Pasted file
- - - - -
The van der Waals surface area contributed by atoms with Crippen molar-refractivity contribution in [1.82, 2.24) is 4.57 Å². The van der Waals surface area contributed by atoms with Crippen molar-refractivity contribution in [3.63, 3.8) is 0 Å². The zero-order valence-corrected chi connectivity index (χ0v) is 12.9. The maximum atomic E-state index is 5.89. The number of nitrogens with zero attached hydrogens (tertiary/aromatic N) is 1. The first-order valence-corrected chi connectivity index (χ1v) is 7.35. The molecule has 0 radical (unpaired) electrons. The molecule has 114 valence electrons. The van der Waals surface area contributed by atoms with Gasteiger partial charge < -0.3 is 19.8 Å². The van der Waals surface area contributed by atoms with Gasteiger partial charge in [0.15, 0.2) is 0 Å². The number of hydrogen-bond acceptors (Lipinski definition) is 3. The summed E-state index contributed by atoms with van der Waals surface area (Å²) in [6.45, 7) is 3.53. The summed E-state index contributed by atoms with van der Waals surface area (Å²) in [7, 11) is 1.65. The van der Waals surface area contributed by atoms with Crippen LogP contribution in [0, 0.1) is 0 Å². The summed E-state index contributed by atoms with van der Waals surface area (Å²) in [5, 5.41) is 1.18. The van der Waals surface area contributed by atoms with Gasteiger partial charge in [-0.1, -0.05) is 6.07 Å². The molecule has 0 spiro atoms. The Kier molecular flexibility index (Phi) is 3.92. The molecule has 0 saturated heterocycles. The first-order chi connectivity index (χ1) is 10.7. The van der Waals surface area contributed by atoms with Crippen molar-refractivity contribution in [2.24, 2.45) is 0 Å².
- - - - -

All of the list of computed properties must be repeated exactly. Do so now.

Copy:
The van der Waals surface area contributed by atoms with Crippen molar-refractivity contribution in [1.82, 2.24) is 4.57 Å². The van der Waals surface area contributed by atoms with Crippen molar-refractivity contribution in [3.63, 3.8) is 0 Å². The zero-order valence-corrected chi connectivity index (χ0v) is 12.9. The maximum atomic E-state index is 5.89. The number of nitrogens with zero attached hydrogens (tertiary/aromatic N) is 1. The first-order valence-corrected chi connectivity index (χ1v) is 7.35. The molecule has 0 radical (unpaired) electrons. The molecule has 114 valence electrons. The van der Waals surface area contributed by atoms with Gasteiger partial charge < -0.3 is 19.8 Å². The van der Waals surface area contributed by atoms with Gasteiger partial charge in [0.15, 0.2) is 0 Å². The number of hydrogen-bond acceptors (Lipinski definition) is 3. The summed E-state index contributed by atoms with van der Waals surface area (Å²) in [6.45, 7) is 3.53. The summed E-state index contributed by atoms with van der Waals surface area (Å²) in [7, 11) is 1.65. The van der Waals surface area contributed by atoms with Crippen LogP contribution in [0, 0.1) is 0 Å². The summed E-state index contributed by atoms with van der Waals surface area (Å²) in [5, 5.41) is 1.18. The van der Waals surface area contributed by atoms with Gasteiger partial charge in [-0.1, -0.05) is 6.07 Å². The molecule has 0 spiro atoms. The Kier molecular flexibility index (Phi) is 3.92. The molecule has 0 saturated heterocycles. The first-order chi connectivity index (χ1) is 10.7. The van der Waals surface area contributed by atoms with Crippen molar-refractivity contribution in [2.24, 2.45) is 0 Å².